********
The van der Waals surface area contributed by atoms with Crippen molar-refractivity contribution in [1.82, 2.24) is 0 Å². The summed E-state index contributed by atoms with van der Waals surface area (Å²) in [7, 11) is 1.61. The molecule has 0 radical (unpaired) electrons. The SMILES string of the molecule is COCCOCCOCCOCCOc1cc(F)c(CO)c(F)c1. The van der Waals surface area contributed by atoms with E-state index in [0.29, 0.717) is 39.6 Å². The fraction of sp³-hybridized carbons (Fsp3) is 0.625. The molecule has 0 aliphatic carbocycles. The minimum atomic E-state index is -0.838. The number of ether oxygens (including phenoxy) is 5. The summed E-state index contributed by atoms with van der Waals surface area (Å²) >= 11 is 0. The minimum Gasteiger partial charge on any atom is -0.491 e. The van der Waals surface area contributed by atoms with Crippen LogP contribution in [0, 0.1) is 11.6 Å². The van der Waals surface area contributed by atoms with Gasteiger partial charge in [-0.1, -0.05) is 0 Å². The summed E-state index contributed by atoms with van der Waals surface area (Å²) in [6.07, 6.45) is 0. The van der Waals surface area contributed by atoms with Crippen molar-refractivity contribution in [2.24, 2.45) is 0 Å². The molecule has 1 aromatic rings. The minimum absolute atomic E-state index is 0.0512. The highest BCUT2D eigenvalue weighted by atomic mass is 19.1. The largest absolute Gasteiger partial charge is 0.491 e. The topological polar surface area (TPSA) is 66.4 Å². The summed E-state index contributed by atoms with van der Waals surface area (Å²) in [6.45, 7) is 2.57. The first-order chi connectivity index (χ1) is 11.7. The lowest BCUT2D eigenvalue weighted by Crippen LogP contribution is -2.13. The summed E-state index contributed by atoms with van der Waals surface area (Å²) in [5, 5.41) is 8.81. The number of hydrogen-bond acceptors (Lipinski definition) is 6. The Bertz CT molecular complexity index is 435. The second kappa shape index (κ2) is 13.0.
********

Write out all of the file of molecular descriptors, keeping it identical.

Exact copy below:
The van der Waals surface area contributed by atoms with Crippen molar-refractivity contribution in [1.82, 2.24) is 0 Å². The summed E-state index contributed by atoms with van der Waals surface area (Å²) in [7, 11) is 1.61. The molecule has 0 radical (unpaired) electrons. The SMILES string of the molecule is COCCOCCOCCOCCOc1cc(F)c(CO)c(F)c1. The van der Waals surface area contributed by atoms with E-state index in [0.29, 0.717) is 39.6 Å². The fraction of sp³-hybridized carbons (Fsp3) is 0.625. The molecule has 0 aliphatic carbocycles. The minimum atomic E-state index is -0.838. The number of ether oxygens (including phenoxy) is 5. The summed E-state index contributed by atoms with van der Waals surface area (Å²) >= 11 is 0. The minimum Gasteiger partial charge on any atom is -0.491 e. The van der Waals surface area contributed by atoms with Crippen LogP contribution in [0, 0.1) is 11.6 Å². The van der Waals surface area contributed by atoms with Gasteiger partial charge in [-0.1, -0.05) is 0 Å². The summed E-state index contributed by atoms with van der Waals surface area (Å²) in [6.07, 6.45) is 0. The van der Waals surface area contributed by atoms with Crippen molar-refractivity contribution in [2.24, 2.45) is 0 Å². The molecule has 1 aromatic rings. The minimum absolute atomic E-state index is 0.0512. The highest BCUT2D eigenvalue weighted by atomic mass is 19.1. The largest absolute Gasteiger partial charge is 0.491 e. The topological polar surface area (TPSA) is 66.4 Å². The summed E-state index contributed by atoms with van der Waals surface area (Å²) in [6.45, 7) is 2.57. The first-order chi connectivity index (χ1) is 11.7. The lowest BCUT2D eigenvalue weighted by Crippen LogP contribution is -2.13. The summed E-state index contributed by atoms with van der Waals surface area (Å²) in [5, 5.41) is 8.81. The number of hydrogen-bond acceptors (Lipinski definition) is 6. The Bertz CT molecular complexity index is 435. The second kappa shape index (κ2) is 13.0.